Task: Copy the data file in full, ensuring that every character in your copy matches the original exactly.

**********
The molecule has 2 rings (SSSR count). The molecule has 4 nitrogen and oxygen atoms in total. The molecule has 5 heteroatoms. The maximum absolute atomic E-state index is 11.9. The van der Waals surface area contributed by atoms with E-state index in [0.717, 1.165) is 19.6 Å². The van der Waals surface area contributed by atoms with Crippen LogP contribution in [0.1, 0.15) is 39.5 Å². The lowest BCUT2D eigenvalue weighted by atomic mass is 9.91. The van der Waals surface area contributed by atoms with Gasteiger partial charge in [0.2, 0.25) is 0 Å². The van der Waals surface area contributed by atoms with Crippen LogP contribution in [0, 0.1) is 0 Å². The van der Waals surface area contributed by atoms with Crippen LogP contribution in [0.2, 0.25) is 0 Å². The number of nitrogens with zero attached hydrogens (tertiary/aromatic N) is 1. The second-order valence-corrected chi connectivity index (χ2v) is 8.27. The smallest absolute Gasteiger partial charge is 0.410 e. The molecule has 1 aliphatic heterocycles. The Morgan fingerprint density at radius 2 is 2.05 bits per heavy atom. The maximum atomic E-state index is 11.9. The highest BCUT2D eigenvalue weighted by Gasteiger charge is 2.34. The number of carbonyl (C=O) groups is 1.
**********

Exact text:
The molecule has 2 rings (SSSR count). The molecule has 4 nitrogen and oxygen atoms in total. The molecule has 5 heteroatoms. The maximum absolute atomic E-state index is 11.9. The van der Waals surface area contributed by atoms with E-state index in [0.717, 1.165) is 19.6 Å². The van der Waals surface area contributed by atoms with Crippen LogP contribution in [0.1, 0.15) is 39.5 Å². The lowest BCUT2D eigenvalue weighted by atomic mass is 9.91. The van der Waals surface area contributed by atoms with Gasteiger partial charge in [0.2, 0.25) is 0 Å². The van der Waals surface area contributed by atoms with Crippen LogP contribution in [0, 0.1) is 0 Å². The van der Waals surface area contributed by atoms with Crippen LogP contribution in [0.2, 0.25) is 0 Å². The number of nitrogens with zero attached hydrogens (tertiary/aromatic N) is 1. The second-order valence-corrected chi connectivity index (χ2v) is 8.27. The smallest absolute Gasteiger partial charge is 0.410 e. The molecule has 1 aliphatic heterocycles. The Morgan fingerprint density at radius 2 is 2.05 bits per heavy atom. The maximum atomic E-state index is 11.9. The highest BCUT2D eigenvalue weighted by Gasteiger charge is 2.34. The number of carbonyl (C=O) groups is 1.